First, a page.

Myanmar And Bangladesh Agree To Start Repatriation Effort


Last week, the governments of Myanmar and Bangladesh agreed to begin the process of repatriation of Rohingya Muslims from refugee camps in Bangladesh to the Rakhine State. According to Myint Thu, a spokesman for Myanmar’s Ministry of Foreign Affairs, and Abdul Hassan Mahmood Ali, a Bangladeshi foreign minister, 3,540 refugees have been cleared for return to Myanmar. The first group of refugees is scheduled to return next week.

A Bangladeshi official stated in a press conference that the repatriation plan is ‘small-scale’ and completely voluntary. In addition, the official said that “Bangladesh wants nothing but a safe, voluntary, dignified and sustainable repatriation.” Zaw Htay, a government spokesman for Myanmar, responded by assuring that the move from Bangladesh was “very much welcomed.”

Despite the confidence of government officials in Myanmar and Bangladesh, previous attempts at repatriation have failed, primarily due to the fact that many Rohingya living in Bangladesh do not want to return to Myanmar. In November, the two countries developed a plan to repatriate Rohingya refugees from camps in Bangladesh’s Cox’s Bazaar, but the process was delayed and eventually cancelled. According to a Reuters report, many of the more than 730,000 Rohingya refugees who fled the country after the government crackdown in August of 2017 fear that they will face more violence upon return to the Rakhine state. These fears have been justified by satellite images that show that the destruction of homes in the Rakhine state continued as recently as last year.

There is also concern that Myanmar has not done enough to properly prepare for the return of refugees. Just two years ago the government initiated a crackdown that the UN characterized as having “genocidal intent”; tens of thousands of Rohingya remain in camps inside Myanmar where they are denied citizenship and their movements are severely restricted.

Despite assurance from Min Thein—a Director at Myanmar’s Social Welfare Ministry—that the government is “preparing to be ready – cleaning the transit camps, reinforcing the staff levels,” the U.N. determined that conditions in the Rakhine State are not conducive for the return of refugees because government troops have been fighting Arakan army insurgents in the area for months. In July, the Australian Strategic Policy institute announced a similar finding that the government of Myanmar had made few preparations for the repatriation of refugees and that satellite images showed no sign of reconstruction in the Rakhine state. Mohammed Eleyas, a Rohingya activist with the Arakan Rohingya Society for Peace and Human Rights, added that refugees have not yet been consulted or educated about the repatriation effort that is set to begin as early as next week.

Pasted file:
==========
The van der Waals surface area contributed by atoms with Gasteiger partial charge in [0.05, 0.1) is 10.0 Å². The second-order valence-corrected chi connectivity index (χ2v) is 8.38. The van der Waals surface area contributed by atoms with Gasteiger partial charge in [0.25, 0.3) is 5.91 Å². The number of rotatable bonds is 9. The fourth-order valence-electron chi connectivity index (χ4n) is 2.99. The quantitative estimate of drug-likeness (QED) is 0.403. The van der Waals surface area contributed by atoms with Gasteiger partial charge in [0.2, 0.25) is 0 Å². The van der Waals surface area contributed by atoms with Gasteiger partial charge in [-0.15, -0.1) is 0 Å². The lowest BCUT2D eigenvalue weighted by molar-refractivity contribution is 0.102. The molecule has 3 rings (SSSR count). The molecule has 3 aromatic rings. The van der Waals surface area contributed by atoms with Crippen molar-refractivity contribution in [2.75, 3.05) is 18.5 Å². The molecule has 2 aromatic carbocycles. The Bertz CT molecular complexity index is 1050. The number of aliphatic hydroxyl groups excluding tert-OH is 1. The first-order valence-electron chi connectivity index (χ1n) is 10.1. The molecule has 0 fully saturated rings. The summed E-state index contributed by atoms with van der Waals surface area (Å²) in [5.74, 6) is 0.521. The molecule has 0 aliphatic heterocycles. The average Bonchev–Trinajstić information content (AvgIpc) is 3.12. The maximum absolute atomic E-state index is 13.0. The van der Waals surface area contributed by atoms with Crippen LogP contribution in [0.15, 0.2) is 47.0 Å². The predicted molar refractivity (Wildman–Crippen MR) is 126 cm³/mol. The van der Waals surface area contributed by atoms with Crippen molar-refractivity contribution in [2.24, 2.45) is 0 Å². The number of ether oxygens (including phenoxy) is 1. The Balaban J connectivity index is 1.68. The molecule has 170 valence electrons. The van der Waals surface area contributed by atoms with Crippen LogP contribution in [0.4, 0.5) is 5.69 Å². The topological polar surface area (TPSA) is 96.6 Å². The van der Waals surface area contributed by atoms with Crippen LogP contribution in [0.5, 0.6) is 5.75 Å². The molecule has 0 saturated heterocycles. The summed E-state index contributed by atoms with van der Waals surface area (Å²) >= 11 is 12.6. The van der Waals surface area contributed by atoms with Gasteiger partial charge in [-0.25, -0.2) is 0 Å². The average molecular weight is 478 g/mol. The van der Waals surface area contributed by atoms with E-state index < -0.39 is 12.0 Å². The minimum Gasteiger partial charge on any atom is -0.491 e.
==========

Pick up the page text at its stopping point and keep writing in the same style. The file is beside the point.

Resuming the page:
These issues are made even more concerning given the fact that Myanmar has become increasingly shut off from the rest of the world. Access to the Rakhine State for humanitarian organizations continues to be restricted and government officials are rarely permitted to speak to the press. In the same press conference where government spokesperson Zaw Htay welcomed the repatriation agreement, he also said he would no longer answer calls from the media because of the International Criminal Court’s recent ruling that it had jurisdiction to investigate crimes against Rohingya Muslims in the country. In a country with only one official government spokesman, this refusal to speak to any reporters or news organizations is especially dangerous. Without access to information about the true conditions of the Rakhine state and refugee camps in Myanmar, there is no way to ensure that returning Rohingya are not still subject to the same human rights abuses that they were in 2017.

Though the governments of Myanmar and Bangladesh claim that this repatriation effort will be completely voluntary, more steps need to be taken to ensure Rohingya refugees are not subject to more coercion and abuse. The Rohingya population and the UN High Commissioner for Refugees (UNCHR) need to have more involvement in the process, and refugees who plan to return to Myanmar need to be given accurate information about the current conditions in the country. There also needs to be greater transparency within Myanmar to ensure that the government is truly prepared to welcome refugees and that the rights of returning Rohingya are not violated. Without this broad participation and transparency, Rohingya refugees could unknowingly return to the same abusive conditions that they initially escaped.

Ruby Shealy

Ruby Shealy is a sophomore at Wellesley College pursuing a bachelor's degree in international relations.
Ruby Shealy